Amid heightened global fears of a nuclear war or accidental catastrophe, Veterans for Peace this week urged President Joe Biden to review its recommendations for U.S. policy related to weapons of mass destruction.
Highlighting a Veterans for Peace (VFP) report published earlier this year, the group’s message to Biden – spelled out in an open letter sent to the White House – is: “Read our Nuclear Posture Review before releasing yours.”
“The product of many months of research and writing, our Nuclear Posture Review is a blueprint for a world of peace and cooperation – a world that uses its precious resources for global uplift rather than mutual annihilation,” the VFP letter states.
Over the course of the past few months I have alluded both in writing and in various televised interviews to the ‘ship of fools’ composition of the German coalition government under Chancellor Scholz. This falls in line with my repeated emphasis over the years on the undemocratic results of seemingly progressive political processes across the European Continent guided by proportional representation as opposed to the Anglo-Saxon rule of ‘first past the post.’ I say undemocratic, because as is now commonly the case, no single party in such elections favoring minority groupings enjoys a majority in parliament and governments are cobbled together behind closed doors whereby the public has no say in the outcome. Ministerial portfolios are allocated following political haggling among party bosses and most often competence or prior experience with the given dossier of responsibilities plays no role.
In the German case today, though the Chancellor himself often seems clueless about international affairs, he is brilliant when compared to two of the ministers from the Greens Party whom he installed in his cabinet in positions which weigh heavily today on the most critical issue facing Germany and Europe generally, the sanctions imposed on Russia over its invasion of Ukraine. The ministers in question are responsible for Foreign Affairs (Annalena Baerbock) and The Economy and Environmental Affairs (Robert Habeck).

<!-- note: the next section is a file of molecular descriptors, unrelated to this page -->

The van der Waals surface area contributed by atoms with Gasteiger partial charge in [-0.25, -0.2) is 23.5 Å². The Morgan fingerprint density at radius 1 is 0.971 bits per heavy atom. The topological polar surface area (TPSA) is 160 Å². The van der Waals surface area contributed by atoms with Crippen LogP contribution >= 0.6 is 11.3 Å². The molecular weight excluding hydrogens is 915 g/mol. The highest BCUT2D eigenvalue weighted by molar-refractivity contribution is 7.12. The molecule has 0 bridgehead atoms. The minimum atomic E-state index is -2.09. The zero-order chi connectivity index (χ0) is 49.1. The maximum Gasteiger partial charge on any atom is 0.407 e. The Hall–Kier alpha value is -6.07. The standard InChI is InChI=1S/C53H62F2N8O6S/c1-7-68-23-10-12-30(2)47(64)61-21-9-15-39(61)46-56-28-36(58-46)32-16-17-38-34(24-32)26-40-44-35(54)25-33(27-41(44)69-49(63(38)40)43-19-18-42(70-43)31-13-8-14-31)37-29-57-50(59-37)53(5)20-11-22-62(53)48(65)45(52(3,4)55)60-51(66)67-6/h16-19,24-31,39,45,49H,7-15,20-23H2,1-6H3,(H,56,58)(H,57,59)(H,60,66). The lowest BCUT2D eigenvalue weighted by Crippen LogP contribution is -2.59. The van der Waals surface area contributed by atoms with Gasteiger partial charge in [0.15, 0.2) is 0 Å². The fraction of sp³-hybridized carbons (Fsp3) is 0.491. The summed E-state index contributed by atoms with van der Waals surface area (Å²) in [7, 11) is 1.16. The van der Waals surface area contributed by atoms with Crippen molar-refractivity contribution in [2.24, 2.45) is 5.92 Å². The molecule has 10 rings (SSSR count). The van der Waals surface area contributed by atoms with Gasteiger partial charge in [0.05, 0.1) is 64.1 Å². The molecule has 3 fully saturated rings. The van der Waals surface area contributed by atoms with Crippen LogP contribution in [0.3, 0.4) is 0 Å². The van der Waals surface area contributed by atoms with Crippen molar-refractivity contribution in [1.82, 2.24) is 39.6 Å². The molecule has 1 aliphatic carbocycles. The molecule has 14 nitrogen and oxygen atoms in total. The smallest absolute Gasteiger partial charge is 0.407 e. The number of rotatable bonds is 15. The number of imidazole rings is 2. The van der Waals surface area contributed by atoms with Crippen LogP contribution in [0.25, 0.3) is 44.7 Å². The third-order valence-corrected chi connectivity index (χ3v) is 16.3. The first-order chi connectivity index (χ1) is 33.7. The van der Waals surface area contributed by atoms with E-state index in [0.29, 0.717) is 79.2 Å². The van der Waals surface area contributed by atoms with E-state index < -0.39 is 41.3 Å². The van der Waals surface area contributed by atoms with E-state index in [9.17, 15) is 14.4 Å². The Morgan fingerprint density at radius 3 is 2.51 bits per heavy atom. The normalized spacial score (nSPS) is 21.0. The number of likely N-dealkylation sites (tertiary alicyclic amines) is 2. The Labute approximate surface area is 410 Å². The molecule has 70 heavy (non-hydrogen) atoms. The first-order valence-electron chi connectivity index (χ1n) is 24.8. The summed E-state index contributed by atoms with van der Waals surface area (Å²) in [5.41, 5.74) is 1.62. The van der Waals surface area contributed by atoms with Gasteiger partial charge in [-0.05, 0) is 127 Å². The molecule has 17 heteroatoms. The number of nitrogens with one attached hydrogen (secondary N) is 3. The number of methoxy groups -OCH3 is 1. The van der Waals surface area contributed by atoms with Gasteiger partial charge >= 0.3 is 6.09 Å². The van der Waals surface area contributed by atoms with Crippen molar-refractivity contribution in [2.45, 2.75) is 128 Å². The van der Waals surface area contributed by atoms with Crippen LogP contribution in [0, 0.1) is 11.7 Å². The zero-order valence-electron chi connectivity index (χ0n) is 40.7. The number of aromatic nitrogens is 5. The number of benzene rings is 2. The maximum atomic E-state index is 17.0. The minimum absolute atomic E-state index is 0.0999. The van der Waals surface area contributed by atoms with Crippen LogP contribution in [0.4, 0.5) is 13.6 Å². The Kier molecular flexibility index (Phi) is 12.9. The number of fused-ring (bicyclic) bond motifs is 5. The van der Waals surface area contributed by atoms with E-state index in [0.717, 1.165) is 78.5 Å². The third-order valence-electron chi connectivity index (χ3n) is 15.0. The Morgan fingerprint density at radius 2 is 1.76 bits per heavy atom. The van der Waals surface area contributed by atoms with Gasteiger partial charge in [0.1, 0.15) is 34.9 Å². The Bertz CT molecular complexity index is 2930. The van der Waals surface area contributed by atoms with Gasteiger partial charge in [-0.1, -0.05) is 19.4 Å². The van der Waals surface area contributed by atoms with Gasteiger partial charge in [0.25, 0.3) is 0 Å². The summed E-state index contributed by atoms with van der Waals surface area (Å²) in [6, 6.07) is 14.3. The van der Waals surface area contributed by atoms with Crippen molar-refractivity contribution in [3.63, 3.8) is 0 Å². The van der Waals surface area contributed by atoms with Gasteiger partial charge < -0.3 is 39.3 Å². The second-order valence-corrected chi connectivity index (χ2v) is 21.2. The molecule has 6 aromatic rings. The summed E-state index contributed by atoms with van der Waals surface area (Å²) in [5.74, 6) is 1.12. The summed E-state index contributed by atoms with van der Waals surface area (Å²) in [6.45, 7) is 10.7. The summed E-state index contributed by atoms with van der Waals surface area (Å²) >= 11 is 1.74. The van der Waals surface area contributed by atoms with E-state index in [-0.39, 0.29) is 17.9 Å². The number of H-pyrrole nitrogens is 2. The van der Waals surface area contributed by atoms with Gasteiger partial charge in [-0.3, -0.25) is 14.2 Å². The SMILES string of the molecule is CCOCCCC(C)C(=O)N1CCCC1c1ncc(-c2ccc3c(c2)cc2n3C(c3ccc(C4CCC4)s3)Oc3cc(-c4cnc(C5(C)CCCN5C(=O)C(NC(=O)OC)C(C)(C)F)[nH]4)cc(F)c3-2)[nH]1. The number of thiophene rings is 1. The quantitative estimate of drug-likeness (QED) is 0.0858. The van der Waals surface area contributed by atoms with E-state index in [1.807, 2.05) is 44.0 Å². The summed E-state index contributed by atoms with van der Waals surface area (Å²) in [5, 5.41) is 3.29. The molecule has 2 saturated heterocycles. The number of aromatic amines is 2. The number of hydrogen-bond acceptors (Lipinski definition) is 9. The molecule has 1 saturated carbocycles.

Steve Chapman’s Chicago Tribune column "On Taiwan, China is hurting its own cause" is pretty far off base in analyzing recent US provocations against China over Taiwan and China’s response.
For starters, he failed to characterize both Pelosi’s trip to Taiwan and Biden’s commitment to defend Taiwan as irresponsible provocations that would absolutely provoke a Chinese response. They continue the 7 years of America’s ‘pivot to Asia’ started by President Obama and continued uninterrupted by Trump and Biden, largely overturning our One China Policy begun by President Nixon in 1972.
Then to characterize China’s relatively measured tit for tat response as “designed to terrorize Taiwan and the US into acts of appeasement” or “conducting a dry run in preparation for an attack on Taiwan” is ludicrous.
“Is the hero of a given state or people what we need today, when the whole planet should be our field of concern?” ~ Joseph Campbell
America’s proxy war against Russia continues to rattle the world, and now with the possibility of being drawn into a further conflict with China, the United States has plenty to lose and almost nothing to gain.
The war in Ukraine will be remembered as a disaster for American foreign policy. This is practically guaranteed by the failed leadership of the Ukrainian president Volodymyr Zelensky, who could teach a master class in manipulation.
Zelensky’s arrogance has no end: although he may be considered a rock star by superficial cultural standards and admired for such things as his shirt, he is no friend to democracies anywhere.